3. “This project makes the area a better place to live, instead of degrading this portion of the neighborhood.”

Describing the Brookside project as looking “delightful”, Beedle says that neighbors don’t want the city to construct an ill-planned, “accidental floodplain restoration project”.

4. “Keep in mind that properties on SE 106th Avenue are on septic systems; not city sewer.”

The concern is that, whatever water is traveling through or being stored on BES property in a high water event, will be contaminated by the septic systems. High water may back up septic systems into homes.

5.  “The gravel base on the [unpaved] roads will be destroyed by heavy truck traffic.”

To this, Skenderian states the City of Portland will not be paving the three gravel roads during or after construction.

6.  “We will be holding the City of Portland, represented by BES, as accountable for hiring and responsibly supervising the contractors.”

The concern, Beedle relates, is that contractors won’t be mindful of property owned by neighbors during the construction project.

When Skenderian asks if there are other concerns, longtime area resident Ernie Francisco states she’s concerned that trees will be removed from city property during the project.

“The BES and the City must obtain permits to remove trees, just like any landowner,” Skenderian responds.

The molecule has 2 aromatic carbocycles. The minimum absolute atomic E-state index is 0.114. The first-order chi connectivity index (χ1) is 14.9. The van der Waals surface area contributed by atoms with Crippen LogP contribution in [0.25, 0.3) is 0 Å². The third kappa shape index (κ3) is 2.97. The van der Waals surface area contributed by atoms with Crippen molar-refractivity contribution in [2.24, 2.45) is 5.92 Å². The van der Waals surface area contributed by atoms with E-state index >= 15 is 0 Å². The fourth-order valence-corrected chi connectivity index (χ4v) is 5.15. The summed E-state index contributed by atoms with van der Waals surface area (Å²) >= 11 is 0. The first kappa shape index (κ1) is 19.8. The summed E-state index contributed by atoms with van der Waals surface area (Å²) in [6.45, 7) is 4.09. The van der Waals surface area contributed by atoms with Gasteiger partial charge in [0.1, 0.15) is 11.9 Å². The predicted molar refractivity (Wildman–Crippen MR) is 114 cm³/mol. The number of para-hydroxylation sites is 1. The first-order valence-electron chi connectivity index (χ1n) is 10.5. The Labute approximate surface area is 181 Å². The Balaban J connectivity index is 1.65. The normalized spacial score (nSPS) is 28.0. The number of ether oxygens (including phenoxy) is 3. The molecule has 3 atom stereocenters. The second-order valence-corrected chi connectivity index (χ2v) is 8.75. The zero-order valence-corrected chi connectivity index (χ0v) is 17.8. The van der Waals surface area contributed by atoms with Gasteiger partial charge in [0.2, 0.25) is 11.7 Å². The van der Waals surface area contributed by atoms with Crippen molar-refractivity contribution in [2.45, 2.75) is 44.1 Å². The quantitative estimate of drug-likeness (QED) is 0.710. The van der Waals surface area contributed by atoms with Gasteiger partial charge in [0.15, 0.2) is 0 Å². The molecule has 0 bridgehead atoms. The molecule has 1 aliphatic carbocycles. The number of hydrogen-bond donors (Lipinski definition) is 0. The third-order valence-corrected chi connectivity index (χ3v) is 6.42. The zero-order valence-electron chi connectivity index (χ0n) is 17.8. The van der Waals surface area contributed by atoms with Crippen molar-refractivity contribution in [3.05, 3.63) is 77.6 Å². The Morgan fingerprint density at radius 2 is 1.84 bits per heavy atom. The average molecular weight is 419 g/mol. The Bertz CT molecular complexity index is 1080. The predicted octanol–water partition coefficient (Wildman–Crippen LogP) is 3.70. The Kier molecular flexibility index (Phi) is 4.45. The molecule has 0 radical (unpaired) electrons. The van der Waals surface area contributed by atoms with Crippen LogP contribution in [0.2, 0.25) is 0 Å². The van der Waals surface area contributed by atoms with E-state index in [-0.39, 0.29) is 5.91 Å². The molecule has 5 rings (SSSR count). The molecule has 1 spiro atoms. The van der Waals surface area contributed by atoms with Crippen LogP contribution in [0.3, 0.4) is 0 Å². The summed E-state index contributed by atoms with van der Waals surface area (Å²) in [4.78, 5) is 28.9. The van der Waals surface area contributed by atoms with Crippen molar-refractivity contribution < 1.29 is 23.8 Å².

This illustration shows areas affected by the City’s proposed project.

Resident questions floodplain maps
Clipping up a map of the Lents Johnson Creek Floodplain from the 1940s, homeowner Dale Guldenzopf proclaims, “The family has been living here since 1929. I’ve been coming to this house for 57 years. This house never flooded. The site flooded, but not the house.”

The site to which Guldenzopf refers is one lot north of the city-owned land at which the meeting is taking place. “I live next door. I have to pay for flood insurance, but I’m not even in the floodplain,” Guldenzopf says.

When he steps to the back of the meeting, we ask Guldenzopf what he thinks of the project, based on what he’s seen.

“If they administer it just right, it will be fine,” he replies. “But I’m a little concerned that they might buy up some of the property and develop it. This is valuable land.”

For more information, or to be put on a meeting notification list, neighbors are being asked to contact Marie Johnson at BES by calling (503) 823-6199, or e-mailing

We’ll keep you up to date as this story – and project – continues to develop.

© 2007 David F. Ashton ~ East Portland News Service